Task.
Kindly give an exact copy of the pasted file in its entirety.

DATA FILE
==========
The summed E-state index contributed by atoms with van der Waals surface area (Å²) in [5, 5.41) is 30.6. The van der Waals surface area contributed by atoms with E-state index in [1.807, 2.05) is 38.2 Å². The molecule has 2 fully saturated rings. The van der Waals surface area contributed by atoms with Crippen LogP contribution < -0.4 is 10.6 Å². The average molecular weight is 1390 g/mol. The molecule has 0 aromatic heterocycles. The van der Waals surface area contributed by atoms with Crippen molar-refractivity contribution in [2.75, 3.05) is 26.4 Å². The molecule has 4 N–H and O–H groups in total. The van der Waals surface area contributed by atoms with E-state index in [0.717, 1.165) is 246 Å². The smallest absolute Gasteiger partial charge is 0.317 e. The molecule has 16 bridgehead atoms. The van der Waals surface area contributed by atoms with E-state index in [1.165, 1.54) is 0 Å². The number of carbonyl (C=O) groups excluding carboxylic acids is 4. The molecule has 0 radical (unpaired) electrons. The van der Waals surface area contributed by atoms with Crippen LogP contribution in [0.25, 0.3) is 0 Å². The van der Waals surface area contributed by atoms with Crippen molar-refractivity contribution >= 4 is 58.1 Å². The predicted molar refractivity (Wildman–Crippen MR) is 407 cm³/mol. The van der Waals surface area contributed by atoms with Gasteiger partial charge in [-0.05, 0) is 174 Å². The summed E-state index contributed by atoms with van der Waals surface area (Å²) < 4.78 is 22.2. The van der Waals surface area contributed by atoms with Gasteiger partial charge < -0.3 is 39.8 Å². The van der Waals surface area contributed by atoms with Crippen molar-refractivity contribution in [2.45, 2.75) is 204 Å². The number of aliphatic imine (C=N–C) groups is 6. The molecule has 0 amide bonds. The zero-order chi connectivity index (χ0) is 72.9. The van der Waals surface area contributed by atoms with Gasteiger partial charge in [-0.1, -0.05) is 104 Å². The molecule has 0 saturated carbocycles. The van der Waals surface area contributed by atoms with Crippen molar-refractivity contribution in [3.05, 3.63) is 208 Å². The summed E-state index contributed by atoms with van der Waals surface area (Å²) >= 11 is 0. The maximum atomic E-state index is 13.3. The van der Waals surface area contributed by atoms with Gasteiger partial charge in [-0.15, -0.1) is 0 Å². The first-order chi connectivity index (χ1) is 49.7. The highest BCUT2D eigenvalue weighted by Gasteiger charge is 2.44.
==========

The summed E-state index contributed by atoms with van der Waals surface area (Å²) in [5, 5.41) is 30.6. The van der Waals surface area contributed by atoms with E-state index in [1.807, 2.05) is 38.2 Å². The molecule has 2 fully saturated rings. The van der Waals surface area contributed by atoms with Crippen LogP contribution < -0.4 is 10.6 Å². The average molecular weight is 1390 g/mol. The molecule has 0 aromatic heterocycles. The van der Waals surface area contributed by atoms with Crippen molar-refractivity contribution in [2.75, 3.05) is 26.4 Å². The molecule has 4 N–H and O–H groups in total. The van der Waals surface area contributed by atoms with E-state index in [0.717, 1.165) is 246 Å². The smallest absolute Gasteiger partial charge is 0.317 e. The molecule has 16 bridgehead atoms. The van der Waals surface area contributed by atoms with E-state index in [1.165, 1.54) is 0 Å². The number of carbonyl (C=O) groups excluding carboxylic acids is 4. The molecule has 0 radical (unpaired) electrons. The van der Waals surface area contributed by atoms with Crippen LogP contribution in [0.25, 0.3) is 0 Å². The van der Waals surface area contributed by atoms with Crippen molar-refractivity contribution >= 4 is 58.1 Å². The predicted molar refractivity (Wildman–Crippen MR) is 407 cm³/mol. The van der Waals surface area contributed by atoms with Gasteiger partial charge in [-0.05, 0) is 174 Å². The summed E-state index contributed by atoms with van der Waals surface area (Å²) < 4.78 is 22.2. The van der Waals surface area contributed by atoms with Gasteiger partial charge < -0.3 is 39.8 Å². The van der Waals surface area contributed by atoms with Crippen molar-refractivity contribution in [2.45, 2.75) is 204 Å². The number of aliphatic imine (C=N–C) groups is 6. The molecule has 0 amide bonds. The zero-order chi connectivity index (χ0) is 72.9. The van der Waals surface area contributed by atoms with Gasteiger partial charge in [-0.1, -0.05) is 104 Å². The molecule has 0 saturated carbocycles. The van der Waals surface area contributed by atoms with Crippen molar-refractivity contribution in [3.05, 3.63) is 208 Å². The summed E-state index contributed by atoms with van der Waals surface area (Å²) >= 11 is 0. The maximum atomic E-state index is 13.3. The van der Waals surface area contributed by atoms with Gasteiger partial charge in [-0.15, -0.1) is 0 Å². The first-order chi connectivity index (χ1) is 49.7. The highest BCUT2D eigenvalue weighted by Gasteiger charge is 2.44.